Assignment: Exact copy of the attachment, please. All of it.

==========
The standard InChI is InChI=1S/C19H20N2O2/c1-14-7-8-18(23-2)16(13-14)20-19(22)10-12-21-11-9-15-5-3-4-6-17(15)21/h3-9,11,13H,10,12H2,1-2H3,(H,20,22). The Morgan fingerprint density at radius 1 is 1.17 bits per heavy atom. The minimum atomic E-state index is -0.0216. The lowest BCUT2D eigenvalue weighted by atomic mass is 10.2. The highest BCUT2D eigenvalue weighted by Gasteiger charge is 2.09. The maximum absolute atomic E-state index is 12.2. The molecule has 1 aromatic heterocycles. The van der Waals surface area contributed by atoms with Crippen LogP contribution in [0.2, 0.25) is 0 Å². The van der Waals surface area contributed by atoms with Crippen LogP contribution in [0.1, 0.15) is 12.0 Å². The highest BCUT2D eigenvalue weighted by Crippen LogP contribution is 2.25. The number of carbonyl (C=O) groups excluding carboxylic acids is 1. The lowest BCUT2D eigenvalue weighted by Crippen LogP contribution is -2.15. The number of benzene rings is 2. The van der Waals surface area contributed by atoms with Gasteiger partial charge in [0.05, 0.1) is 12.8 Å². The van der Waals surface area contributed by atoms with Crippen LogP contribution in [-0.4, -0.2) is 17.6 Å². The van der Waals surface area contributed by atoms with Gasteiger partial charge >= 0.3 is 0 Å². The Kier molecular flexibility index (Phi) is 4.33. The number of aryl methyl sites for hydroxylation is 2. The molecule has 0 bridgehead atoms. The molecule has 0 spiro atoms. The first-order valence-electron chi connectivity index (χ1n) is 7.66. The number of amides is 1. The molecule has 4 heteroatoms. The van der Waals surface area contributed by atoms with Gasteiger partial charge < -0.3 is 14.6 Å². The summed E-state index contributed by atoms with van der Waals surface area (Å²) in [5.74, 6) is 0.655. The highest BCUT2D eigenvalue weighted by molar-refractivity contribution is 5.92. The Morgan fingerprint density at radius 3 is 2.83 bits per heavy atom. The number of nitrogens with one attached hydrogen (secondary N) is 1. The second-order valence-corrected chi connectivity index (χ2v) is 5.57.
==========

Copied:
The standard InChI is InChI=1S/C19H20N2O2/c1-14-7-8-18(23-2)16(13-14)20-19(22)10-12-21-11-9-15-5-3-4-6-17(15)21/h3-9,11,13H,10,12H2,1-2H3,(H,20,22). The Morgan fingerprint density at radius 1 is 1.17 bits per heavy atom. The minimum atomic E-state index is -0.0216. The lowest BCUT2D eigenvalue weighted by atomic mass is 10.2. The highest BCUT2D eigenvalue weighted by Gasteiger charge is 2.09. The maximum absolute atomic E-state index is 12.2. The molecule has 1 aromatic heterocycles. The van der Waals surface area contributed by atoms with Crippen LogP contribution in [0.2, 0.25) is 0 Å². The van der Waals surface area contributed by atoms with Crippen LogP contribution in [0.1, 0.15) is 12.0 Å². The highest BCUT2D eigenvalue weighted by Crippen LogP contribution is 2.25. The number of carbonyl (C=O) groups excluding carboxylic acids is 1. The lowest BCUT2D eigenvalue weighted by Crippen LogP contribution is -2.15. The number of benzene rings is 2. The van der Waals surface area contributed by atoms with Gasteiger partial charge in [0.05, 0.1) is 12.8 Å². The van der Waals surface area contributed by atoms with Crippen LogP contribution in [-0.4, -0.2) is 17.6 Å². The van der Waals surface area contributed by atoms with Gasteiger partial charge >= 0.3 is 0 Å². The Kier molecular flexibility index (Phi) is 4.33. The number of aryl methyl sites for hydroxylation is 2. The molecule has 0 bridgehead atoms. The molecule has 0 spiro atoms. The first-order valence-electron chi connectivity index (χ1n) is 7.66. The number of amides is 1. The molecule has 4 heteroatoms. The van der Waals surface area contributed by atoms with Gasteiger partial charge < -0.3 is 14.6 Å². The summed E-state index contributed by atoms with van der Waals surface area (Å²) in [5.74, 6) is 0.655. The highest BCUT2D eigenvalue weighted by molar-refractivity contribution is 5.92. The Morgan fingerprint density at radius 3 is 2.83 bits per heavy atom. The number of nitrogens with one attached hydrogen (secondary N) is 1. The second-order valence-corrected chi connectivity index (χ2v) is 5.57.